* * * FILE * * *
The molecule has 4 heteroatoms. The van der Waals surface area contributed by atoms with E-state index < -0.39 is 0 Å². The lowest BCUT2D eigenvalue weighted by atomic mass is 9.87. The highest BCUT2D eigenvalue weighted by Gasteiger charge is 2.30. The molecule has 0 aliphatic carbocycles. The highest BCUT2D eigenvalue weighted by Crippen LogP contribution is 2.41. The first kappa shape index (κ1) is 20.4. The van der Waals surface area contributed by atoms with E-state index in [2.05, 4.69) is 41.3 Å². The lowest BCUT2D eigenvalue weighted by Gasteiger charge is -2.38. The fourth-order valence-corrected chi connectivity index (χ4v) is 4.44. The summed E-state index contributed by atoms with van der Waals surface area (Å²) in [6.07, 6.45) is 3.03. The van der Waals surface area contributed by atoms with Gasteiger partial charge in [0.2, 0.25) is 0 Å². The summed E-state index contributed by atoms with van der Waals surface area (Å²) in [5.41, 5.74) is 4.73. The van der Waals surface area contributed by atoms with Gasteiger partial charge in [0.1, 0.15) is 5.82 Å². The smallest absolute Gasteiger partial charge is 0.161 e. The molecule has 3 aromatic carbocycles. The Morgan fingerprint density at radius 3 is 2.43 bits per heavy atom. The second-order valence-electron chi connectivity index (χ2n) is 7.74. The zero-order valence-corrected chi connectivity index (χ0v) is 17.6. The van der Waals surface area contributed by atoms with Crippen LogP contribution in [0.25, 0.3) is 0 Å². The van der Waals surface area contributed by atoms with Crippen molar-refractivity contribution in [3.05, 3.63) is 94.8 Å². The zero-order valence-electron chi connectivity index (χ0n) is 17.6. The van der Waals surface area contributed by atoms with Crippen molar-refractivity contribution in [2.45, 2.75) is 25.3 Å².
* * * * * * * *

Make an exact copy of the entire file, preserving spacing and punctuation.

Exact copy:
The molecule has 4 heteroatoms. The van der Waals surface area contributed by atoms with E-state index < -0.39 is 0 Å². The lowest BCUT2D eigenvalue weighted by atomic mass is 9.87. The highest BCUT2D eigenvalue weighted by Gasteiger charge is 2.30. The molecule has 0 aliphatic carbocycles. The highest BCUT2D eigenvalue weighted by Crippen LogP contribution is 2.41. The first kappa shape index (κ1) is 20.4. The van der Waals surface area contributed by atoms with E-state index in [2.05, 4.69) is 41.3 Å². The lowest BCUT2D eigenvalue weighted by Gasteiger charge is -2.38. The fourth-order valence-corrected chi connectivity index (χ4v) is 4.44. The summed E-state index contributed by atoms with van der Waals surface area (Å²) in [6.07, 6.45) is 3.03. The van der Waals surface area contributed by atoms with Gasteiger partial charge in [0.2, 0.25) is 0 Å². The summed E-state index contributed by atoms with van der Waals surface area (Å²) in [5.41, 5.74) is 4.73. The van der Waals surface area contributed by atoms with Gasteiger partial charge in [0.1, 0.15) is 5.82 Å². The smallest absolute Gasteiger partial charge is 0.161 e. The molecule has 3 aromatic carbocycles. The Morgan fingerprint density at radius 3 is 2.43 bits per heavy atom. The second-order valence-electron chi connectivity index (χ2n) is 7.74. The zero-order valence-corrected chi connectivity index (χ0v) is 17.6. The van der Waals surface area contributed by atoms with Crippen LogP contribution in [0.25, 0.3) is 0 Å². The van der Waals surface area contributed by atoms with Crippen molar-refractivity contribution in [3.05, 3.63) is 94.8 Å². The zero-order valence-electron chi connectivity index (χ0n) is 17.6. The van der Waals surface area contributed by atoms with Crippen molar-refractivity contribution in [2.45, 2.75) is 25.3 Å².